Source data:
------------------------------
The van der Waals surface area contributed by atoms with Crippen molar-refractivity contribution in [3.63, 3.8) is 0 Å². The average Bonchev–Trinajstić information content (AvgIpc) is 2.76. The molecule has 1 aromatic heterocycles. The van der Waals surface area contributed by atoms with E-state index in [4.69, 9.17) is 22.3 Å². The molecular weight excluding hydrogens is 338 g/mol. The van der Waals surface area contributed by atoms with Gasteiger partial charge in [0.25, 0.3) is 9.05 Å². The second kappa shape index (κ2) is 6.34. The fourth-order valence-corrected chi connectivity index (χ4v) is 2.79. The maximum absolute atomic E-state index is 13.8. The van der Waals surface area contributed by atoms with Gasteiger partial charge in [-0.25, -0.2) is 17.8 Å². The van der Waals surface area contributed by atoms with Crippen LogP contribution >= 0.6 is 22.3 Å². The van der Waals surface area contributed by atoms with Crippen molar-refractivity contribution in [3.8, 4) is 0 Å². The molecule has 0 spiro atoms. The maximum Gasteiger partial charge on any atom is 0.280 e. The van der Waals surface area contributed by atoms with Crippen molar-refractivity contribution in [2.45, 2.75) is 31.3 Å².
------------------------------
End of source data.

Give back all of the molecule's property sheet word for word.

The van der Waals surface area contributed by atoms with Crippen molar-refractivity contribution in [3.63, 3.8) is 0 Å². The average Bonchev–Trinajstić information content (AvgIpc) is 2.76. The molecule has 1 aromatic heterocycles. The van der Waals surface area contributed by atoms with E-state index in [4.69, 9.17) is 22.3 Å². The molecular weight excluding hydrogens is 338 g/mol. The van der Waals surface area contributed by atoms with Gasteiger partial charge in [0.25, 0.3) is 9.05 Å². The second kappa shape index (κ2) is 6.34. The fourth-order valence-corrected chi connectivity index (χ4v) is 2.79. The maximum absolute atomic E-state index is 13.8. The van der Waals surface area contributed by atoms with Gasteiger partial charge in [-0.25, -0.2) is 17.8 Å². The van der Waals surface area contributed by atoms with Crippen LogP contribution >= 0.6 is 22.3 Å². The van der Waals surface area contributed by atoms with Crippen molar-refractivity contribution in [3.8, 4) is 0 Å². The molecule has 0 spiro atoms. The maximum Gasteiger partial charge on any atom is 0.280 e. The van der Waals surface area contributed by atoms with Crippen molar-refractivity contribution in [2.45, 2.75) is 31.3 Å².